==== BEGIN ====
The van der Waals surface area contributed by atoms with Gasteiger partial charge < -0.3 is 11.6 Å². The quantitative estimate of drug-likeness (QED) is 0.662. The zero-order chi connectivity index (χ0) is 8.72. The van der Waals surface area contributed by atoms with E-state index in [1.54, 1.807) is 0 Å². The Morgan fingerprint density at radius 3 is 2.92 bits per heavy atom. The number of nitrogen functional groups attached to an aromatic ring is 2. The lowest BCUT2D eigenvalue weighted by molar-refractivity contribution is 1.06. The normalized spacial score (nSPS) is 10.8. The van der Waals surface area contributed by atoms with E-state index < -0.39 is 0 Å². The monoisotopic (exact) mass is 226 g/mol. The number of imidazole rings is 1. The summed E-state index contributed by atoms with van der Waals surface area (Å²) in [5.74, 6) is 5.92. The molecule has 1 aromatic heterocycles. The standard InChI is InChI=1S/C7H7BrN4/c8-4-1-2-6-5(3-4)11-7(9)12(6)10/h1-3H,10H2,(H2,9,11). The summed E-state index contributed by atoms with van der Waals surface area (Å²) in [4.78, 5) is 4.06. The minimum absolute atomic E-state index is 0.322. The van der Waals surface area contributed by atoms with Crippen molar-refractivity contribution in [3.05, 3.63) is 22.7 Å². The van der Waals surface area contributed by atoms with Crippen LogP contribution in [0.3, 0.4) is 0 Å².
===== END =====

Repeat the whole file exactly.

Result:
The van der Waals surface area contributed by atoms with Gasteiger partial charge < -0.3 is 11.6 Å². The quantitative estimate of drug-likeness (QED) is 0.662. The zero-order chi connectivity index (χ0) is 8.72. The van der Waals surface area contributed by atoms with E-state index in [1.54, 1.807) is 0 Å². The Morgan fingerprint density at radius 3 is 2.92 bits per heavy atom. The number of nitrogen functional groups attached to an aromatic ring is 2. The lowest BCUT2D eigenvalue weighted by molar-refractivity contribution is 1.06. The normalized spacial score (nSPS) is 10.8. The van der Waals surface area contributed by atoms with E-state index < -0.39 is 0 Å². The monoisotopic (exact) mass is 226 g/mol. The number of imidazole rings is 1. The summed E-state index contributed by atoms with van der Waals surface area (Å²) in [5.74, 6) is 5.92. The molecule has 1 aromatic heterocycles. The standard InChI is InChI=1S/C7H7BrN4/c8-4-1-2-6-5(3-4)11-7(9)12(6)10/h1-3H,10H2,(H2,9,11). The summed E-state index contributed by atoms with van der Waals surface area (Å²) in [4.78, 5) is 4.06. The minimum absolute atomic E-state index is 0.322. The van der Waals surface area contributed by atoms with Crippen molar-refractivity contribution in [3.05, 3.63) is 22.7 Å². The van der Waals surface area contributed by atoms with Crippen LogP contribution in [0.3, 0.4) is 0 Å².